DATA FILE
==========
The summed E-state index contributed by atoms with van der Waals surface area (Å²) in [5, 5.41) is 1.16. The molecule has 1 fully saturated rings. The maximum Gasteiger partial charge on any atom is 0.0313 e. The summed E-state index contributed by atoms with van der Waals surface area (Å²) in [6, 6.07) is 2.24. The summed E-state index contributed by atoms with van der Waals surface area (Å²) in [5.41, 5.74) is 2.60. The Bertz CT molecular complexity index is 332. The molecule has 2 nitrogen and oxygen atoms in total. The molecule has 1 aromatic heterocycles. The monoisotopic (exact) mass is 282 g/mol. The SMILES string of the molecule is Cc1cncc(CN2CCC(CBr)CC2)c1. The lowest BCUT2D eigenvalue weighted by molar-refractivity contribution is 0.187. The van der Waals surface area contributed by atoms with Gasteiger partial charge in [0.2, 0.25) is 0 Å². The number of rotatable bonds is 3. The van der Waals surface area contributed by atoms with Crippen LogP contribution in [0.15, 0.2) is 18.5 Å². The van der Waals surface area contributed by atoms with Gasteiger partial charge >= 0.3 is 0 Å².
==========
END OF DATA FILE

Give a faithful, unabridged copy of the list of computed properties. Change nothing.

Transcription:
The summed E-state index contributed by atoms with van der Waals surface area (Å²) in [5, 5.41) is 1.16. The molecule has 1 fully saturated rings. The maximum Gasteiger partial charge on any atom is 0.0313 e. The summed E-state index contributed by atoms with van der Waals surface area (Å²) in [6, 6.07) is 2.24. The summed E-state index contributed by atoms with van der Waals surface area (Å²) in [5.41, 5.74) is 2.60. The Bertz CT molecular complexity index is 332. The molecule has 2 nitrogen and oxygen atoms in total. The molecule has 1 aromatic heterocycles. The monoisotopic (exact) mass is 282 g/mol. The SMILES string of the molecule is Cc1cncc(CN2CCC(CBr)CC2)c1. The lowest BCUT2D eigenvalue weighted by molar-refractivity contribution is 0.187. The van der Waals surface area contributed by atoms with Gasteiger partial charge in [0.2, 0.25) is 0 Å². The number of rotatable bonds is 3. The van der Waals surface area contributed by atoms with Crippen LogP contribution in [0.15, 0.2) is 18.5 Å². The van der Waals surface area contributed by atoms with Gasteiger partial charge >= 0.3 is 0 Å².